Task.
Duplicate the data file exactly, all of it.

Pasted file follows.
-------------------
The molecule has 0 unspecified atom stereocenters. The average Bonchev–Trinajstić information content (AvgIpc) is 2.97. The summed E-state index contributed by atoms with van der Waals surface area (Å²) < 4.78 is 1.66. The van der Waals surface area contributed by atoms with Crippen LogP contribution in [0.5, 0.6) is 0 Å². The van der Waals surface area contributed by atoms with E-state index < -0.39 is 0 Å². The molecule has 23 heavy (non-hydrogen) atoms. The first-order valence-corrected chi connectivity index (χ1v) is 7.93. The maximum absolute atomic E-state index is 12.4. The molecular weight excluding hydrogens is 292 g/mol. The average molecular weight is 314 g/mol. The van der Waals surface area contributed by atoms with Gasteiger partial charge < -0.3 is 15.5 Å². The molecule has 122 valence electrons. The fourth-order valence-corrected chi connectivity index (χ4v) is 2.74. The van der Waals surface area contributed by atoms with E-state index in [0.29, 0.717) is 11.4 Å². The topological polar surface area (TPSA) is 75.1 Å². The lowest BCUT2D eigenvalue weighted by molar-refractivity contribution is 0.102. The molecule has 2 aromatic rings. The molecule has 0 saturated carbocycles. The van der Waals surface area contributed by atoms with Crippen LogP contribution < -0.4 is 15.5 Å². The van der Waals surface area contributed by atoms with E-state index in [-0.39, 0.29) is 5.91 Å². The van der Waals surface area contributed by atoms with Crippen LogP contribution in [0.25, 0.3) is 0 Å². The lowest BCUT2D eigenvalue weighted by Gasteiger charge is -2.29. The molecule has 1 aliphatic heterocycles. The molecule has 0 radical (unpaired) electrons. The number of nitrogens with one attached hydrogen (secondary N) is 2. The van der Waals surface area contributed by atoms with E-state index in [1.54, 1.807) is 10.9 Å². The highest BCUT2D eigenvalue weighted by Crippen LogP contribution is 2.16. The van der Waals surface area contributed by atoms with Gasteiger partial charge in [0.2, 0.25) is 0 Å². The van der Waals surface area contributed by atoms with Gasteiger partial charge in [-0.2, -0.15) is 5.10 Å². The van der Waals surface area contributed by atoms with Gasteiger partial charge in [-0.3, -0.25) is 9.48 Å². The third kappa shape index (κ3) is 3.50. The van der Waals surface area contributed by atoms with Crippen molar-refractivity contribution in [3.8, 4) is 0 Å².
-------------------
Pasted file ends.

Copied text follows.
The molecule has 0 unspecified atom stereocenters. The average Bonchev–Trinajstić information content (AvgIpc) is 2.97. The summed E-state index contributed by atoms with van der Waals surface area (Å²) < 4.78 is 1.66. The van der Waals surface area contributed by atoms with Crippen LogP contribution in [0.5, 0.6) is 0 Å². The van der Waals surface area contributed by atoms with E-state index < -0.39 is 0 Å². The molecule has 23 heavy (non-hydrogen) atoms. The first-order valence-corrected chi connectivity index (χ1v) is 7.93. The maximum absolute atomic E-state index is 12.4. The molecular weight excluding hydrogens is 292 g/mol. The average molecular weight is 314 g/mol. The van der Waals surface area contributed by atoms with Gasteiger partial charge < -0.3 is 15.5 Å². The molecule has 122 valence electrons. The fourth-order valence-corrected chi connectivity index (χ4v) is 2.74. The van der Waals surface area contributed by atoms with E-state index in [0.29, 0.717) is 11.4 Å². The topological polar surface area (TPSA) is 75.1 Å². The lowest BCUT2D eigenvalue weighted by molar-refractivity contribution is 0.102. The molecule has 2 aromatic rings. The molecule has 0 saturated carbocycles. The van der Waals surface area contributed by atoms with Crippen LogP contribution < -0.4 is 15.5 Å². The van der Waals surface area contributed by atoms with E-state index in [-0.39, 0.29) is 5.91 Å². The van der Waals surface area contributed by atoms with Crippen LogP contribution in [0.25, 0.3) is 0 Å². The lowest BCUT2D eigenvalue weighted by Gasteiger charge is -2.29. The molecule has 1 aliphatic heterocycles. The molecule has 0 radical (unpaired) electrons. The number of nitrogens with one attached hydrogen (secondary N) is 2. The van der Waals surface area contributed by atoms with E-state index in [1.54, 1.807) is 10.9 Å². The highest BCUT2D eigenvalue weighted by Crippen LogP contribution is 2.16. The van der Waals surface area contributed by atoms with Gasteiger partial charge in [0.2, 0.25) is 0 Å². The van der Waals surface area contributed by atoms with Gasteiger partial charge in [-0.2, -0.15) is 5.10 Å². The van der Waals surface area contributed by atoms with Gasteiger partial charge in [-0.3, -0.25) is 9.48 Å². The third kappa shape index (κ3) is 3.50. The van der Waals surface area contributed by atoms with Crippen molar-refractivity contribution in [3.8, 4) is 0 Å².